To: Mayor Dan Pike
CC: City Council, Planning and Community Development, City Environmental Resources Division-Public Works Department
From: Wendy Harris
Re: Proposed Amendment to the CAO/EPF Law
Dear Mayor Pike:
I applaud your recent action in declaring an emergency moratorium on development within the Lake Whatcom watershed, Ordinance 2008-05-053. As noted within the Ordinance, there is irrefutable evidence, from both the TMDL and Huxley’s Institute for Watershed Studies, that the water quality of Lake Whatcom has deteriorated over the last 20 years, endangering the health and welfare of local residents, fish and wildlife. Federal and state laws dictate that the City takes action to restore the health of the Lake.
The results of the TMDL “paint a dramatic picture of how much work needs to be done….It will be up to local government leaders to develop strategies and pass laws that improve stormwater management…” so the full impacts of development are deflected. You have risen to the challenge set out in the TMDL by taking an important step forward in resolving this environmental crisis.
Unfortunately, Lake Whatcom is not the only natural resource located within the City that is suffering from chronic environmental degradation. A 2006 study by the City, located on the COB website, documented the negative impact of development on City streams. Of 18 samples taken from 11 different streams located within the City, only 2 passed applicable fecal coliform standards. As far back as 1995, a City Wildlife Habitat Plan, also located on the COB website, indicated that development results in loss of habitat necessary for the survival of fish and wildlife.
Additionally, the City’s Wildlife Habitat Plan explained how numerous federal, state and local laws were inadequately drafted and/or implemented, and thus, failed to properly protect wildlife habitat. Similarly, the Department of Ecology’s notes, on its TMDL website, that in most cases where a TMDL is required, water quality standards could be met if existing programs were implemented and existing regulations enforced.
In this context, I urge you to reconsider the City’s plan to allow exemptions to its Critical Areas Ordinance (“CAO”) for public works projects. The admitted purpose for this exemption is to provide relief from the costs of complying with the environmental protection laws currently in place. However, the requested exemption, as drafted, fails to establish standards to ensure that: (1) exempted projects meet the definition of an Essential Public Facility (“EPF”) under the Growth Management Act (“GMA”); (2) the project is important enough to warrant financial relief at the expense of the environment. These standards should be mandatory, particularly since the City’s Municipal Codes already define and allow for the siting of an EPF, including the siting within a Critical Area in conformity with the normal mitigation standards set out in the CAO.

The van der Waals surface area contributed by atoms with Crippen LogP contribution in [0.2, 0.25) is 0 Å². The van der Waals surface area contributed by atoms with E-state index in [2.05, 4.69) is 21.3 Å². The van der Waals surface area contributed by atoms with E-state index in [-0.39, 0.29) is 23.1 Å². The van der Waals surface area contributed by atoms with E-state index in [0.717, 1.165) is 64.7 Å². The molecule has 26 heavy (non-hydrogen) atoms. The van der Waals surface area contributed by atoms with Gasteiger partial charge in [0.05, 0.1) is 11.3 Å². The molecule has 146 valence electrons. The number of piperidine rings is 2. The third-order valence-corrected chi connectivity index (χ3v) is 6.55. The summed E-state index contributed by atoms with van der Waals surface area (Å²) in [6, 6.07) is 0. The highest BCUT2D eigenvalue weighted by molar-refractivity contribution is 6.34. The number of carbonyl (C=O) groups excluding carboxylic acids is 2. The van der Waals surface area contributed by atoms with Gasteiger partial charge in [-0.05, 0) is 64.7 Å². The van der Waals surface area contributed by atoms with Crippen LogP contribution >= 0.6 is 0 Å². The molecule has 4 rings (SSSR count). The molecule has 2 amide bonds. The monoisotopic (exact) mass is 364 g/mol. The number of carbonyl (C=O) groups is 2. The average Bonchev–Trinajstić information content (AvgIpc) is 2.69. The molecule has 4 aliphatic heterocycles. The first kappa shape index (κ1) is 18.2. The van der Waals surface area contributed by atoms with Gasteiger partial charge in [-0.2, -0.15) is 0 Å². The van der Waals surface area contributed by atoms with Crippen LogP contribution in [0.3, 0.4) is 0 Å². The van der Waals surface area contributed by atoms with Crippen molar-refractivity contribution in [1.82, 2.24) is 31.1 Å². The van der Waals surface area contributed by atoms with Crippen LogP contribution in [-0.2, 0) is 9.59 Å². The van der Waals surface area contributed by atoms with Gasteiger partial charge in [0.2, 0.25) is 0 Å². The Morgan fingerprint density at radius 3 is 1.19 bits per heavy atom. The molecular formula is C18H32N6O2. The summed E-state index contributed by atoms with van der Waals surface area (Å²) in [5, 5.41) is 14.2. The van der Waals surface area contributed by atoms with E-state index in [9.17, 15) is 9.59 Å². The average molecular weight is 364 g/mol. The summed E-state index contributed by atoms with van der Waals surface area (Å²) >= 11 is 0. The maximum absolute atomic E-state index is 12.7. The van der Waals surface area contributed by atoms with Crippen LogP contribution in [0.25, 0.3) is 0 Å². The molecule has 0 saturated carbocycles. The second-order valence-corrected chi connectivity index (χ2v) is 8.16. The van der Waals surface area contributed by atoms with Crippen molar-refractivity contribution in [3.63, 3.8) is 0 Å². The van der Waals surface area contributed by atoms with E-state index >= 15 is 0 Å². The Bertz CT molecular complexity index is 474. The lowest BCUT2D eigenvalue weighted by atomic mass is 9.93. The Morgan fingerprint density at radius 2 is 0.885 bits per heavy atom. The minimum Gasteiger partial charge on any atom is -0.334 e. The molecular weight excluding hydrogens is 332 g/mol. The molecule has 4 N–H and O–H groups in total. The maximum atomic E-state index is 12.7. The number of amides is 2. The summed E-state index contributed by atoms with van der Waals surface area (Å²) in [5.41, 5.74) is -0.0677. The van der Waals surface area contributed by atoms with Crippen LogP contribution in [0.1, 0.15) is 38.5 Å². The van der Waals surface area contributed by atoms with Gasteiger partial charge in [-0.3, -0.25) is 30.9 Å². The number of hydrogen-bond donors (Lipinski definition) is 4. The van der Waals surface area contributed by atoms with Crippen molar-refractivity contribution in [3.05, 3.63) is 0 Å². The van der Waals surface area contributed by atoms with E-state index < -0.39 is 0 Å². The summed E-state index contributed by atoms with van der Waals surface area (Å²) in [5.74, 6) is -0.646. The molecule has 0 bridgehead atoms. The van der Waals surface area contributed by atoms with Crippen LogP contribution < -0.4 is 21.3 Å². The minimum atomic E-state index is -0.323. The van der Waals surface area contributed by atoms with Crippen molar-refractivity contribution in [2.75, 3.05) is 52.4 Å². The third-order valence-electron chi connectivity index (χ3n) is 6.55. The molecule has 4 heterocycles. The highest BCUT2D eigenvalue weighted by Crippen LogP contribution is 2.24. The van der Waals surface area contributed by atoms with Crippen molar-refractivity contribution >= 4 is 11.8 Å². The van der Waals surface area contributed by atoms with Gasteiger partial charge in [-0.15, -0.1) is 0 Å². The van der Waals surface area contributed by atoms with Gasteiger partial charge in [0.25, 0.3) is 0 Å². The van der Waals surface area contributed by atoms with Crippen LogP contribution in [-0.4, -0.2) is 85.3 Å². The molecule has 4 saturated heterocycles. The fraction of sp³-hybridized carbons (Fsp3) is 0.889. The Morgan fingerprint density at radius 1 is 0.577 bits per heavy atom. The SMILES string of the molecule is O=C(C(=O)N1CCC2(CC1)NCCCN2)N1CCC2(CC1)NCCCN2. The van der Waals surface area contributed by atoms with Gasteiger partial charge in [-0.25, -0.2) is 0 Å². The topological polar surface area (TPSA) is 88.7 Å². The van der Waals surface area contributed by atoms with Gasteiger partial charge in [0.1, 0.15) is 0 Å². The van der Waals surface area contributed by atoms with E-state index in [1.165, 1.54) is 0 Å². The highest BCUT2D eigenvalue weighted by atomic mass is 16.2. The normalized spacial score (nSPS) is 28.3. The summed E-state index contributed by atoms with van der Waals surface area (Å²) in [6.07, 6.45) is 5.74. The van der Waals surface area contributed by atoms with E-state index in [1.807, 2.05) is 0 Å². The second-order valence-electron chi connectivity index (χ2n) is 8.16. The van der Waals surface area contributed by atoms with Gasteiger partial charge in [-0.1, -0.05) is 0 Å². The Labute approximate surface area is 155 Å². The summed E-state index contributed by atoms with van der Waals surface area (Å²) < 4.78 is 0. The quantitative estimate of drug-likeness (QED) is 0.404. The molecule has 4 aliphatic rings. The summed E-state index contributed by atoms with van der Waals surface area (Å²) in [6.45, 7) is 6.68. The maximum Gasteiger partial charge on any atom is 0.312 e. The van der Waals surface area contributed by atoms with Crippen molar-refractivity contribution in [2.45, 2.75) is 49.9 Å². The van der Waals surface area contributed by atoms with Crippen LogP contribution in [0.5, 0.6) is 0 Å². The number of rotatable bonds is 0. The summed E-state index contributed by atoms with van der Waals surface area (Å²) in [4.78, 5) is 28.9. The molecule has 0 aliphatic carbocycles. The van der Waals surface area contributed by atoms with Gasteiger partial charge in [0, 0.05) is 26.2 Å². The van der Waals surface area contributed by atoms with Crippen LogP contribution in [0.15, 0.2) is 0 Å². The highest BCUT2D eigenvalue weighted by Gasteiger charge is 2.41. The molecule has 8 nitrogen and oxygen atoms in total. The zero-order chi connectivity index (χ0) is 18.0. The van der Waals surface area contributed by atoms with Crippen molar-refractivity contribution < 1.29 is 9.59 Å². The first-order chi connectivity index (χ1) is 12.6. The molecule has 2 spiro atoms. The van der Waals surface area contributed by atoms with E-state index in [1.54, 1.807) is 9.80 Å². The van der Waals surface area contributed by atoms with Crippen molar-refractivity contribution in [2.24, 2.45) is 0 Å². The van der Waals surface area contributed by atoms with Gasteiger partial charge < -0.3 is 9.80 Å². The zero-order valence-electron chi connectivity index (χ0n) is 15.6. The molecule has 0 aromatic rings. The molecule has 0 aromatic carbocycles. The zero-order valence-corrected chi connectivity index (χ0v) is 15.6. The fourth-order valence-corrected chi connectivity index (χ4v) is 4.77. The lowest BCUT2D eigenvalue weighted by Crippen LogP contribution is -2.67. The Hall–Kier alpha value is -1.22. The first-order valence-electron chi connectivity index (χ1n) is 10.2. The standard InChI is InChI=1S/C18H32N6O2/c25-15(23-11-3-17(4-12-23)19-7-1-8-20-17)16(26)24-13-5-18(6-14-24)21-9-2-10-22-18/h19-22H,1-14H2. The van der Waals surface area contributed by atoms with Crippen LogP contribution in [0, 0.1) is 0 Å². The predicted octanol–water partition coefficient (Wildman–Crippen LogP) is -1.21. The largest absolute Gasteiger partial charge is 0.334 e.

Establishing and protecting Critical Areas lies at the heart of the GMA. As noted by the Department of Community, Trade and Economic Development (“CTED”) in its Critical Area Handbook, available on its website, the protection of Critical Areas is essential. “Critical areas perform key functions that enhance our environment and protect us from hazards. The beneficial functions and values provided by critical areas include, but are not limited to, water quality protection and enhancement; fish and wildlife habitat; food chain support; flood storage, conveyance, and attenuation (the slow release) of flood waters; ground water recharge and discharge; erosion control; wave attenuation; protection from natural hazards; historical, archaeological, and aesthetic value protection; and recreation.” Once destroyed, Critical Area are expensive and difficult, if not impossible, to restore.
Accordingly, the GMA imposes a duty on local governments to adopt development regulations that ensure no net loss in the ecological function of critical areas and resource lands. However, the results of the TMDL, Huxley’s Institute For Watershed Studies, the City’s Wildlife Habitat Plan and its 2006 Creek Drainage Basin Study, speak loudly regarding the on-going degradation of our natural resources. In light of this environmental degradation, it is clear that the “no net loss” standards of the GMA (as well as the SMA) are not being implemented and enforced. This indicates that the City’s CAO needs to be strengthened, and/or enforced more vigorously to ensure that there is no net loss of ecological function in our Critical Areas.
Instead, contrary to the available information, and in the mist of a necessary emergency moratorium on Lake Whatcom watershed development, the City intends to weaken its CAO to allow more, and less expensive, development. Allowing a CAO exemption betrays the vision and leadership that you have shown in passing the emergency moratorium. It mocks the City’s title as the greenest city in Washington, it contradicts strong public support for protecting our environment, and it violates our legal responsibilities under the GMA and SMA.
Mayor Pike, you have taken a great stride forward for the cause of public health and safety by refusing to allow Lake Whatcom, itself a critical area, to be subject to continuing degradation. Please do not begin walking backwards. Let us all learn an important lesson from the TMDL and take the necessary actions today to avert additional emergency situations tomorrow.
Bellingham resident; WSU BeachWatchers/Watershed Master; Board Member, People for Lake Whatcom